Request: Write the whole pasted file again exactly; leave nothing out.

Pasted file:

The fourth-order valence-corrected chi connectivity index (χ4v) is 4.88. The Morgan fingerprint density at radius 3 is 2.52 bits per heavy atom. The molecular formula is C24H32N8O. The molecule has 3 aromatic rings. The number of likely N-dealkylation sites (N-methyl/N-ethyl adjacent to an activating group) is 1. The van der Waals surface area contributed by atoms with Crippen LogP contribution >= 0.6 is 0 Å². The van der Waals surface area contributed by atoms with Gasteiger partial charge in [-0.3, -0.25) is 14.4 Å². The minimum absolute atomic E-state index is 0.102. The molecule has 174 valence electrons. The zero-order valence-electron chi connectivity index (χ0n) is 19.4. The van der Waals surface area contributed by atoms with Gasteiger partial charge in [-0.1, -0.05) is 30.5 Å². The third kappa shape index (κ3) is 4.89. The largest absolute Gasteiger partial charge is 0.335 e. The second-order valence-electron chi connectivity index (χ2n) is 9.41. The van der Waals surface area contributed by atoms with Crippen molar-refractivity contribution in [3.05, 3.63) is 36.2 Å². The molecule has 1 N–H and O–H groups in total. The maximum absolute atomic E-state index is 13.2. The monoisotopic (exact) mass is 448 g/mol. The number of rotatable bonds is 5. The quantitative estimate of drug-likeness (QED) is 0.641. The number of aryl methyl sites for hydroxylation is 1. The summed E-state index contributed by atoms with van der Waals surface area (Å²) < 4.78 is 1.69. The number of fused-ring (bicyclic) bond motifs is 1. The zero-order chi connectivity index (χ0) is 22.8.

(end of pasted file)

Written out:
The fourth-order valence-corrected chi connectivity index (χ4v) is 4.88. The Morgan fingerprint density at radius 3 is 2.52 bits per heavy atom. The molecular formula is C24H32N8O. The molecule has 3 aromatic rings. The number of likely N-dealkylation sites (N-methyl/N-ethyl adjacent to an activating group) is 1. The van der Waals surface area contributed by atoms with Crippen LogP contribution >= 0.6 is 0 Å². The van der Waals surface area contributed by atoms with Gasteiger partial charge in [-0.3, -0.25) is 14.4 Å². The minimum absolute atomic E-state index is 0.102. The molecule has 174 valence electrons. The zero-order valence-electron chi connectivity index (χ0n) is 19.4. The van der Waals surface area contributed by atoms with Gasteiger partial charge in [-0.1, -0.05) is 30.5 Å². The third kappa shape index (κ3) is 4.89. The largest absolute Gasteiger partial charge is 0.335 e. The second-order valence-electron chi connectivity index (χ2n) is 9.41. The van der Waals surface area contributed by atoms with Crippen molar-refractivity contribution in [3.05, 3.63) is 36.2 Å². The molecule has 1 N–H and O–H groups in total. The maximum absolute atomic E-state index is 13.2. The monoisotopic (exact) mass is 448 g/mol. The number of rotatable bonds is 5. The quantitative estimate of drug-likeness (QED) is 0.641. The number of aryl methyl sites for hydroxylation is 1. The summed E-state index contributed by atoms with van der Waals surface area (Å²) < 4.78 is 1.69. The number of fused-ring (bicyclic) bond motifs is 1. The zero-order chi connectivity index (χ0) is 22.8.